August 17, 2022
Donald Trump is not the only person who has been keeping evidence from law enforcement. The news cycle has been rocked for weeks by revelations that Secret Service agents deleted text messages, wiped their phones, and otherwise disappeared evidence related to their activities during Donald Trump’s attempted coup. These revelations are horrifying, as are the profound dangers such actions pose to our collective safety. Of course, it’s not just the threat to our national, personal, and political security that should inspire terror, but also how these behaviors fundamentally challenge the most effective tool that the public has to ensure accountability from its government: transparency.
April 06, 2022 | Revolving Door Project Newsletter
Measured in positions still awaiting permanent appointments, the first presidential transition is still far from over. Of the 799 positions that the Partnership for Public Service included in its political appointee tracker, 117 still lack a nominee. An additional 161 are empty or being filled in an acting capacity as the nominees for them work their way through an ever more dysfunctional Senate confirmation process.
March 30, 2022 | Revolving Door Project Newsletter
Across the Biden administration, officials have promised (long overdue) accountability for corporate criminals. But talk is cheap. We at the Revolving Door Project are eager to see serious action to back it up. Our latest analysis, released yesterday, shows the administration is falling short of its ambitious rhetoric. We found that it “pursued at least 24 prosecutions and rulemakings to crack down on white-collar crime this winter, but took no action against at least 48 crimes or abuses.” You can read more about those cases in our brand new tracker. Our team will add updates regularly and share a biweekly news round-up with newsletter subscribers.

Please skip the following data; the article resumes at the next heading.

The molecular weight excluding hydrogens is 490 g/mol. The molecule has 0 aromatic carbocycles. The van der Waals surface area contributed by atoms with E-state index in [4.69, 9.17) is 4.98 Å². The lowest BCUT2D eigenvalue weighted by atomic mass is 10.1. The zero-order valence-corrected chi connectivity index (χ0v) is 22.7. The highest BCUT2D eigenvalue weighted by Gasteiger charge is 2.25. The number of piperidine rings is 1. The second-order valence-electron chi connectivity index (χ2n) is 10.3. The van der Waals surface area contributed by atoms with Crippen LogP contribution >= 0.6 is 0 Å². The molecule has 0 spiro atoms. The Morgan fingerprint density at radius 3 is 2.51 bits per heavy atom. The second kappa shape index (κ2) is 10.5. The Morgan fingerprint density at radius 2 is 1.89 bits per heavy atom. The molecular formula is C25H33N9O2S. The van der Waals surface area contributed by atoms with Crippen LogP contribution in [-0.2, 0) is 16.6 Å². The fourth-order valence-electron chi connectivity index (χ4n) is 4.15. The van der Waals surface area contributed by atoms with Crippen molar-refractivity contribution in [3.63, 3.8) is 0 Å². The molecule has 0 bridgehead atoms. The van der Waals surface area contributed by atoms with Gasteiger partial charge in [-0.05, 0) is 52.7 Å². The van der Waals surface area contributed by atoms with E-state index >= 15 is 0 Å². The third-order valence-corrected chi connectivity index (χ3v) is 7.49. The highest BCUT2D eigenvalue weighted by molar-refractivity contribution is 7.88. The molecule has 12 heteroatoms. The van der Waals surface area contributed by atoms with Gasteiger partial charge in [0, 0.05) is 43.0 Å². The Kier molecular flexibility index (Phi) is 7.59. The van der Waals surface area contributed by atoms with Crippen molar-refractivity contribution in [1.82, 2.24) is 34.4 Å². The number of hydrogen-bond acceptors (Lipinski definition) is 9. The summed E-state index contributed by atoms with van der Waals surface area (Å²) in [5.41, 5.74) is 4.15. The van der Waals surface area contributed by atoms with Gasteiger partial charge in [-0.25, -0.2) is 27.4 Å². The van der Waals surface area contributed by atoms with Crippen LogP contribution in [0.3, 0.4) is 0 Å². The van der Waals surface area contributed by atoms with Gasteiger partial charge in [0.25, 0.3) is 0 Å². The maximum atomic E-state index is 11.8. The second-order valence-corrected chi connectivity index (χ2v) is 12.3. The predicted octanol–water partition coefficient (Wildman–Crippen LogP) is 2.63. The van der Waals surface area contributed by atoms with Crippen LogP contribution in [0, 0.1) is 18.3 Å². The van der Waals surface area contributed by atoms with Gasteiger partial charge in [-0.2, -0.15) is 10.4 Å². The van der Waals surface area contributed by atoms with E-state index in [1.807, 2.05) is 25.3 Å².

February 09, 2022 | Revolving Door Project Newsletter
The federal government isn’t out from under the reign of Trump-era austerity yet and it looks like it won’t be for at least another month. Congressional appropriators have signaled that they will not have an omnibus spending deal in place by the time the current government funding agreement expires on February 18. They plan to enact a short-term funding agreement through March 11 to buy more time to reach a final deal.
February 03, 2022 | Revolving Door Project Newsletter
It seems that each passing day brings another example of how chronic underfunding of government is threatening the Biden administration’s ability to make good on its promises to the public. On the campaign trail, for example, Biden pledged to hold polluters accountable. But, according to a new analysis from Public Employees for Environmental Responsibility (PEER), Environmental Protection Agency (EPA) referrals to the Justice Department fell to their lowest level in three decades in 2021 and were fully one-third lower than in 2020. A lack of capacity may also be undermining the EPA’s ability to quickly and effectively deploy new infrastructure funds for wastewater and drinking water infrastructure programs, lead pipe replacement, and cleanup of PFAS contaminants.
January 20, 2022 | Revolving Door Project Newsletter
It has now literally been a year since President Biden officially took office, yet Donald Trump’s legacy lives on across the federal landscape. Trump’s threat to governmental stability and Democratic policy priorities particularly endure in the bad-actor figures his administration installed in termed positions and within the federal bureaucracy.
December 22, 2021 | Revolving Door Project Newsletter
The jury’s still out on whether Build Back Better is really, truly dead. Some think that there’s still a deal to be made after Senator Joe Manchin unceremoniously blew up negotiations over the weekend. Others argue that, if Manchin isn’t satisfied with a bill that has already been thoroughly hacked and chiseled to conform to his demands, he won’t accept anything. But whichever camp you fall in, it’s clear that the landmark legislation is unlikely to remain the only topic in town next year. (Indeed, as important as the needs requiring BBB are, the executive branch is always also critical). As our political leaders prepare for the post-Build Back Better world, we ask that they consider making the following resolutions for the New Year.